China Jails Two Guangdong Rights Activists For 'Subversive' Online Posts

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china-su-changlan-chen-qitang-activists-march-2017.jpg Chinese rights activists Su Changlan (L) and Chen Qitang (R) have received jail sentences for 'subversive' online posts.
AFP photo/RFA graphic

A court in the southern Chinese province of Guangdong on Friday sentenced two rights activists to jail for subversion for using the internet and social media to “attack the socialist system."

Su Changlan, who has campaigned for the land rights of local farming communities, including the right of rural women, was jailed for three years after being found guilty of "incitement to subvert state power" by the Foshan Intermediate People's Court after a more than two years in pretrial detention.

Fellow Foshan rights activist Chen Qitang was jailed for four years and six months on the same charge.

The court judgement found that Su and Chen had "used the internet and social media to spread rumors and defamation, and repeatedly published or forwarded articles and posts containing attacks on the socialist system."

"Their actions constitute the crime of incitement to subvert state power," the court said.

Defense attorney Liu Xiaoyuan said the sentencing hearing lasted just three minutes, and judges hadn't inquired whether or not the defendants would appeal.

"This was unexpected, and went against the expectations of the defendants," Liu said.

"Today's sentencing hearing took just three minutes, and they didn't even allow time to read the judgement or hear opinions, nor did they ask if there would be appeals, or their opinions on the judgement," he said.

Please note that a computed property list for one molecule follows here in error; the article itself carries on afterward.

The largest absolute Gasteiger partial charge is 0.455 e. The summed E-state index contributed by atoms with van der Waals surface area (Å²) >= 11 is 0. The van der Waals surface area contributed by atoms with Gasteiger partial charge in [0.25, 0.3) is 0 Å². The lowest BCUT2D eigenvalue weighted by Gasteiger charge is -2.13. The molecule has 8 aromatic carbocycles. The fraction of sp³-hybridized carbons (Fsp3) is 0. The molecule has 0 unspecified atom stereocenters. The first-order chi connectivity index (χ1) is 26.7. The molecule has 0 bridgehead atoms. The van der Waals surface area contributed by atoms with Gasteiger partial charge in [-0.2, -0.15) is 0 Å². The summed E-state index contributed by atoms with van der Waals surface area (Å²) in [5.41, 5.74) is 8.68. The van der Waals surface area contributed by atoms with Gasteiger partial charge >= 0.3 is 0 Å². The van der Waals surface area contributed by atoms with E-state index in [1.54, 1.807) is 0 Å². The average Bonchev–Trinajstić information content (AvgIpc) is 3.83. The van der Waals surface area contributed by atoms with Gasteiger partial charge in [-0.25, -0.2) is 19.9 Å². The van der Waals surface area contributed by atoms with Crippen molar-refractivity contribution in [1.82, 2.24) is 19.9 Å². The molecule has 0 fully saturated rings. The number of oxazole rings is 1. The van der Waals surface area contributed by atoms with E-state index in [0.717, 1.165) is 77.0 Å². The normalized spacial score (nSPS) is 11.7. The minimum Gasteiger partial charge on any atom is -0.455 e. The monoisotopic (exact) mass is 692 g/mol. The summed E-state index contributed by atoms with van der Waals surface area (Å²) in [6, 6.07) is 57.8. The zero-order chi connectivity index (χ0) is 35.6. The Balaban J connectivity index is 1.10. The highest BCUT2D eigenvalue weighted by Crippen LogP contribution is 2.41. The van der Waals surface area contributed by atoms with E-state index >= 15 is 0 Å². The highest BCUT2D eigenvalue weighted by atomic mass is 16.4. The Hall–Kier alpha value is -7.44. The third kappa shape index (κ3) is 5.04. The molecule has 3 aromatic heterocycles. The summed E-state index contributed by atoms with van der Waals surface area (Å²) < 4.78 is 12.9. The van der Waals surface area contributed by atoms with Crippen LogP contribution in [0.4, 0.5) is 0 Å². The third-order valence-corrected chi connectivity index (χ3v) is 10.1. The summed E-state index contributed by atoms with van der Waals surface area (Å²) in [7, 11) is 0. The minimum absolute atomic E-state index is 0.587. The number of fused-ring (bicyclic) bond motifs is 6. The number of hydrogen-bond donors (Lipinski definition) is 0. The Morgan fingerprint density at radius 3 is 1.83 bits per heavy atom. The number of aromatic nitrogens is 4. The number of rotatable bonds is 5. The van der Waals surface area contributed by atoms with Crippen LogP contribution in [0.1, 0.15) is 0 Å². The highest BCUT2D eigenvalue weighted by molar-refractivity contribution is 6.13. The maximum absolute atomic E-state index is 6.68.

"Then they took them away," Liu said, adding that he would file a procedural complaint.

"They are definitely supposed to read out both the judgement and the opinions of the defense counsel," he said. "They are also supposed to ask the defendants if they plan to appeal."

Fellow defense attorney Wu Kuiming said the authorities had likely deliberately curtailed the hearing for security reasons.

"It's not usual for attorneys to have to go through security checks, but they told us that today was special and that we would have to do this, and the escorted us through in person," Wu told RFA.

"Then I found out that none of the other courts in the building were in operation that day," he said.

He said Su and Chen's hearings had been treated as separate cases, with Su's starting at 9 a.m. and Chen's at 10.30 a.m.

"We didn't get our copy of the judgement for a long time; I don't even think they had it ready. I don't know why," Wu said.

Tight security

Security outside the court building was tight, with large numbers of plainclothes police mingling with passers-by outside, and preventing anyone from taking photos, fellow activists said.

"It was raining today. I got there at about 8.45 a.m. at the east gate. I couldn't see the prisoner vans," Guangdong-based activist Liao Jianhao said. "There were plainclothes police all around me—young people with earpieces."